I post my projects to HN too, I have only once reached the front page. I never mention my young age, and I won't do it here, because it doesn't matter and it's not relevant.


Good for you.


What's even funnier is everyone in the comments "casually" mentioning that when they were 14 they were doing X or Y or Z. Even in congratulating a kid, people here must brag and not feel left out.

No matter how smart, humans stay humans. It's cute.


I did what you mentioned (saying what I was doing when I was 14), and I can assure you I wasn't bragging(!) in the slightest bit (it didn't even occur to me) and I'm certain others are on the same boat. Most are reminiscing... How times have changed, our old, beloved tools, etc.

You're just being a little bit pessimistic, I think! ;-)


It's hard not to feel a bit bitter when I read things like this. I had a one day introduction to programming in 6th grade (was 10 or 11), and I absolutely loved it. I was ridiculously driven to learn programming for a span of time, starting with basic (which was what we had used). I bought one of those terrible "Learn X in 30 Days!" books, dragged my dad off to get a copy of VB (based on what little research I did/understood), and got to work.

The whole thing was crap. The book was slow, boring, and made little sense. The IDE was completely unfamiliar and strange; I couldn't grasp how things connected together. I showed my uncle the book and proudly told him I was going to learn to program, and what he thought of it (he's a lifelong programmer); he said it was probably better as a reference and left it at that.

I lost interest soon, as I couldn't figure out much of anything useful from the book. I came back to it a few months later, and a few months after that to try again, each time making less progress and losing interest faster.

Some years later, in my last year of high school, I took an intro programming course at the local community college and rediscovered my love of it. I did well, often helping other students, only to have my interest utterly burned out of me when I took the "culling" compsci course at my university a few years later. I busted my ass and failed miserably, and ended up thinking that I just wasn't cut out to be a programmer.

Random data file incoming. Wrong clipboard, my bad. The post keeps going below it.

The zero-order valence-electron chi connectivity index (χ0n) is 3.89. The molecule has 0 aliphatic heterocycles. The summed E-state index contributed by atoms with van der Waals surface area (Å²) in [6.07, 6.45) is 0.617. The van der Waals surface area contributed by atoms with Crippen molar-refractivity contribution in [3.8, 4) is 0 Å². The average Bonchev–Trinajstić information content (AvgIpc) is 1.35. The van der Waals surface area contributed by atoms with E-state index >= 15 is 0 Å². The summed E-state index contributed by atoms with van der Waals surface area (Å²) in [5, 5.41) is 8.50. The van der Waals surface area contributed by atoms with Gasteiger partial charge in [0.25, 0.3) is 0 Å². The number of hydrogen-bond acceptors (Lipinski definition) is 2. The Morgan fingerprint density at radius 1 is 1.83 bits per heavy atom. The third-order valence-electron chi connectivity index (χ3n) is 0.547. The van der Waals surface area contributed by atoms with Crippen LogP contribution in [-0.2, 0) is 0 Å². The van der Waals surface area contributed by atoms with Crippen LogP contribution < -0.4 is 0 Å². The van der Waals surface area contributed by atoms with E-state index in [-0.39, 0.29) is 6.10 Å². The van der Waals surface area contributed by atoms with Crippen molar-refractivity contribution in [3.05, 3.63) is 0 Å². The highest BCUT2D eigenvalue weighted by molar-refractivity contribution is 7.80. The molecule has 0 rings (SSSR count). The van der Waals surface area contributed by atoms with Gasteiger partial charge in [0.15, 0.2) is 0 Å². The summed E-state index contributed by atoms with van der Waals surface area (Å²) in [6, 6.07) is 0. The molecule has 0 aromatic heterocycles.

It's been a few years since then, and I'm slowly starting to get back on the horse and learn on my own; reading HN has been a great help with this, as I doubt I would have found quality resources like Eloquent Javascript otherwise. But I feel like there were multiple opportunities in my life to learn and enjoy programming from a young age, and seeing other people have the same thing but succeed is a painful reminder of my own lost chances and failures.


Like you, I hit wrong turns learning programming as a kid. Perhaps I got a bit farther than you, but I spent years writing in crippled languages like QuickBasic and Visual Basic, and bought poorly written, unhelpful programming books I couldn't get through. Everything I tried to write until my late teens was unfinished or a stupid toy.

What I lacked in my younger years, and it sounds like you did too, was resourcefulness. We weren't like this: http://www.paulgraham.com/relres.html The proper response to getting stuck with a dead-end IDE or book would've been to try like hell to find a different approach that works.

It would've been nice to have relentless resourcefulness as a teenager, but there's no changing the past. I'm trying to teach myself that quality now, and I'd suggest you practice it as well. In the end what you did when you were 15 just gets you some bragging rights, at best. You have the rest of your life to accomplish things that actually matter. And that's a much more important thing to know than JavaScript.


Congratulations: you now have exactly what it takes to write a book teaching kids how to program that does not suck. :)


Yup. I got a "C++ In 30 Days" book when I was 12 or so. Don't think I got much further than Hello World. Didn't try programming again until halfway through college. I wonder what would have happened if I got a Python book instead.